The Eastern New Mexico News - Serving Clovis, Portales and the Surrounding Communities

By rob langrell
publisher 

until stanley cup is secure, nix the capitals

 


in professional sports, expansion teams tend to get beaten up like red-headed stepchildren.

remember the likes of the houston texans, tampa bay buccaneers, vancouver grizzlies, toronto raptors? what about the minnesota wild, columbus blue jackets, arizona diamondbacks and tampa bay devil rays? the only thing in common with each of their first few seasons was an abundance of losses.

true to form, when an expansion team starts play, their roster is generally full of less-talented free agents, inexperienced players or veterans that are no longer wanted and/or nearing retirement. that’s simply the nature of the beast when pro sports leagues opt to grow larger.

the nhl decided to relax its rules a bit when the league welcomed the vegas golden knights to its fraternity. last june when the knights selected their roster through an expansion draft, existing teams could protect fewer players than in past years.

with the altered rules, vegas was able to snag a guy like goaltender marc-andre fleury — arguably the most valuable player of the playoffs this year — from the pittsburgh penguins’ pool of players. mix in 43-goal scorer william karlsson and 75-point guy jonathan marchessault crashing the opponents’ nets, and you’ve got the building blocks for a pretty good season.

pretty good doesn’t easily translate to stanley cup finalist though. vegas found a way to win this season, which is saying a lot for a city that’s built its success on losers. as the saying goes, the lights in sin city don’t stay on because everyone is winning.

i lived in las vegas for nearly two decades, but before the golden knights joined the fray as the city’s first professional sports franchise. the constant banter about the nfl, nba, nhl or mlb placing a team there always hit one of two roadblocks: gambling and transients.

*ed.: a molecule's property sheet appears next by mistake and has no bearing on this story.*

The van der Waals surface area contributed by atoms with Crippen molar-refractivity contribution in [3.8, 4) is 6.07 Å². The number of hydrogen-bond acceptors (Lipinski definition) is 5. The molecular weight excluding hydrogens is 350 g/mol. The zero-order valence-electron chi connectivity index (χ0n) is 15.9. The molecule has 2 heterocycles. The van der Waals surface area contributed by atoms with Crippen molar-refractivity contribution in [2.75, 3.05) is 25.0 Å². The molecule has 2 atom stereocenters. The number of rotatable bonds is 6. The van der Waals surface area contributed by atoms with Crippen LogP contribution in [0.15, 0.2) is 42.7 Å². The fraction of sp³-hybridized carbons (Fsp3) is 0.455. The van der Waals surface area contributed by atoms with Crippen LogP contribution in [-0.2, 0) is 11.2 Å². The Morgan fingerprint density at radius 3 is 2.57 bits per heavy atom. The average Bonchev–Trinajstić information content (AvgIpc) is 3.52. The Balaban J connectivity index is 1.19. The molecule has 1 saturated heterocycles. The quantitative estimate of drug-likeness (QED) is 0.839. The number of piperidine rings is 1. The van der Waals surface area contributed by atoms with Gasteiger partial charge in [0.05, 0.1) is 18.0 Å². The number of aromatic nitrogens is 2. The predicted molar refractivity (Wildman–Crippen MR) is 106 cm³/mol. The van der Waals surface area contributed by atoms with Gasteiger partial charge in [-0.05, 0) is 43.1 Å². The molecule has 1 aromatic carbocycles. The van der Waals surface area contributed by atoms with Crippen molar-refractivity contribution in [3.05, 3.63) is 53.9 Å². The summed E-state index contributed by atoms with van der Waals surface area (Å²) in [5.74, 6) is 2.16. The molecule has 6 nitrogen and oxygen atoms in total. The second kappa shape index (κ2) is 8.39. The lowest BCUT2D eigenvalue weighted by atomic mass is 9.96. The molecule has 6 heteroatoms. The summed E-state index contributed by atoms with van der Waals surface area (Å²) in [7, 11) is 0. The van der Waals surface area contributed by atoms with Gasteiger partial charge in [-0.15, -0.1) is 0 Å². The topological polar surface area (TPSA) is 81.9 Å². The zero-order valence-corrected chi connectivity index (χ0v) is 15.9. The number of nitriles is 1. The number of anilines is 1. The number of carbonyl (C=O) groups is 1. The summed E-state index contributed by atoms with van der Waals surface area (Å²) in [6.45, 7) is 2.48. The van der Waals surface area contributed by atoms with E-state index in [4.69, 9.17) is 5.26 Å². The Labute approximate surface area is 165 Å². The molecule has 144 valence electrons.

the gambling justification was just a lame excuse since so much money is bet on each of those sports in different locales nowadays anyway with the advent of a little thing called the internet. and the truth was further driven home with the supreme court’s ruling this month that allows states to legalize sports betting.

the transient rationalization — no, not the homeless people — was that no one really was “from” vegas so the residents would never support a “home” team. attendance at t-mobile arena averaged more than a sellout this season (103 percent) when you include standing-room only tickets that were sold for most games.

the vegas franchise has made its improbable march to the stanley cup finals against the washington capitals. the puck drops for game 1 on monday night.

my support lies with my “hometown” team — the golden knights. why not the new guy when it comes to etching the name of the 2018 champion on the cup?

and just in case you haven’t figured it out by now, i’ve intentionally disposed of all of the capitals in my column — just like the golden knights will dispose of the washington capitals in six games.

rob langrell is the publisher of the eastern new mexico news. contact him at: rlangrell@thenews.email

 

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